If you do not have official tax documents, it is OK to estimate your gross income on your bankruptcy forms. To estimate your income accurately, look at your most recent pay statement and use it to find your year-to-date gross (before taxes) income.
Written by Attorney Jonathan Petts.
Updated August 22, 2021
If you haven't filed your taxes yet or don't have official tax documents when it comes time to file bankruptcy, it is OK to estimate your annual and monthly gross income. Your gross income is the total amount of money you made before taxes were taken out. If you do not feel comfortable estimating you can:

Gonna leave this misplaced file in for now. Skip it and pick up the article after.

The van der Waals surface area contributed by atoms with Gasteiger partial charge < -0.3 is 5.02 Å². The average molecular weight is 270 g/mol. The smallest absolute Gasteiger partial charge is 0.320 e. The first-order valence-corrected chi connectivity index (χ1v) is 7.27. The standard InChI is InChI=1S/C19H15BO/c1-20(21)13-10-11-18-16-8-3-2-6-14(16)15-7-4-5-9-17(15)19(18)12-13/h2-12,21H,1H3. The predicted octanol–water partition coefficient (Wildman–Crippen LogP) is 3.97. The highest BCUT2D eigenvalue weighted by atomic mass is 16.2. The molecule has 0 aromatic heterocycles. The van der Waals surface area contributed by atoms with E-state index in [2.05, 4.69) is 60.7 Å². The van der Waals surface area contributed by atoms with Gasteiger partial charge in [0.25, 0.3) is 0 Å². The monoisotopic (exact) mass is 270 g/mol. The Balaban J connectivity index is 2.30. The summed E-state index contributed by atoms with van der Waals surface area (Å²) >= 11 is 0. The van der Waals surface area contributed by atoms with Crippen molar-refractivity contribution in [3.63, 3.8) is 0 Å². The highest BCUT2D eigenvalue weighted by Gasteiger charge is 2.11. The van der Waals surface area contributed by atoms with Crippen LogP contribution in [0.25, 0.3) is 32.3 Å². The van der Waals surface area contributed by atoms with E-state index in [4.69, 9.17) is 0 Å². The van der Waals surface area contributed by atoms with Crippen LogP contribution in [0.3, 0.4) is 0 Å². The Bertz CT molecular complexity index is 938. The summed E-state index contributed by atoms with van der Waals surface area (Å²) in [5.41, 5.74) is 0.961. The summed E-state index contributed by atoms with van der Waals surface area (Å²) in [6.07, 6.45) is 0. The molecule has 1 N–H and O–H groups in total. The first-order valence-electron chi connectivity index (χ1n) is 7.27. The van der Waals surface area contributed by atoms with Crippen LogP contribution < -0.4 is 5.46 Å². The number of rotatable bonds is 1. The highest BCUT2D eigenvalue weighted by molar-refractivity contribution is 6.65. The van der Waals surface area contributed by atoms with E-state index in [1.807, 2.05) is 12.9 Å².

Look for your year-to-date gross income on your most recent pay statement. Use this number to calculate your average annual and monthly income. You can see examples of how to do this from the U.S. Bankruptcy Court.
Call or contact your employer's HR department or payroll manager and ask what your total gross income for the year was. It is fine to get this information over the phone. You will not need to provide documentation.
If you don't get pay statements from your job or if you get paid in cash, you still need to state your estimated annual and monthly income on your bankruptcy forms. You can estimate these amounts from memory or by looking at your bank statements and/or app ledgers (for jobs like Lyft, Uber, or MTurk).